TOUR – Bayeux

During the Second World War, Bayeux was the first city of the Battle of Normandy to be liberated, and on June 16th, 1944 General Charles de Gaulle made the first of two major speeches in Bayeux in which he made clear that France sided with the Allies. Bayeux was virtually untouched during the Battle of Normandy, the German forces being fully involved in defending Caen from the Allies.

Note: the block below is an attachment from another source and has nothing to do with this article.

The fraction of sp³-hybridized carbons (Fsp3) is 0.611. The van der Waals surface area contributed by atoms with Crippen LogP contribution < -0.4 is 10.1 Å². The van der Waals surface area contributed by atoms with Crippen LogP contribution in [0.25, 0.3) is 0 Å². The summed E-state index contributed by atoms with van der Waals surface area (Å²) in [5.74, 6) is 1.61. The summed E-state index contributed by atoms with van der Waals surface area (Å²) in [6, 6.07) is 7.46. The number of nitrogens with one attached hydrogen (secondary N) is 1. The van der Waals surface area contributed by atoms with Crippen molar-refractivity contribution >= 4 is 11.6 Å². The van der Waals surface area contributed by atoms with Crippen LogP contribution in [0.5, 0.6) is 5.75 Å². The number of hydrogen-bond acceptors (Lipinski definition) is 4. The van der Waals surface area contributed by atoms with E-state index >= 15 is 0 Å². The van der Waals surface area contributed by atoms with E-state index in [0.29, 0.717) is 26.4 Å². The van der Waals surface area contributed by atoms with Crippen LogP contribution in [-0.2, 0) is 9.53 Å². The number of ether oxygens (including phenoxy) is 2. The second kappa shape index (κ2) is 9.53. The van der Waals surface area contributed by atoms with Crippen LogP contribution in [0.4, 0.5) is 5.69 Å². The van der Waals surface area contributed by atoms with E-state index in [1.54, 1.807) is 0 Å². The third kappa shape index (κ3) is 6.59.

Bayeux is a major tourist attraction, best known to British and French visitors for the Bayeux tapestry, made to commemorate events in the Norman Conquest of England in 1066. According to the legend, the tapestry was made by Queen Mathilda, wife of William the Conqueror. In fact, it may have been designed and woven in England. It is displayed in a museum in the town centre. The large Norman-Romanesque and Gothic Cathédrale Notre-Dame de Bayeux, consecrated in 1077, was arguably the original home of the tapestry where William’s half-brother Odo of Bayeux (represented on the tapestry with a wooden club at the Battle of Hastings), would have had it displayed.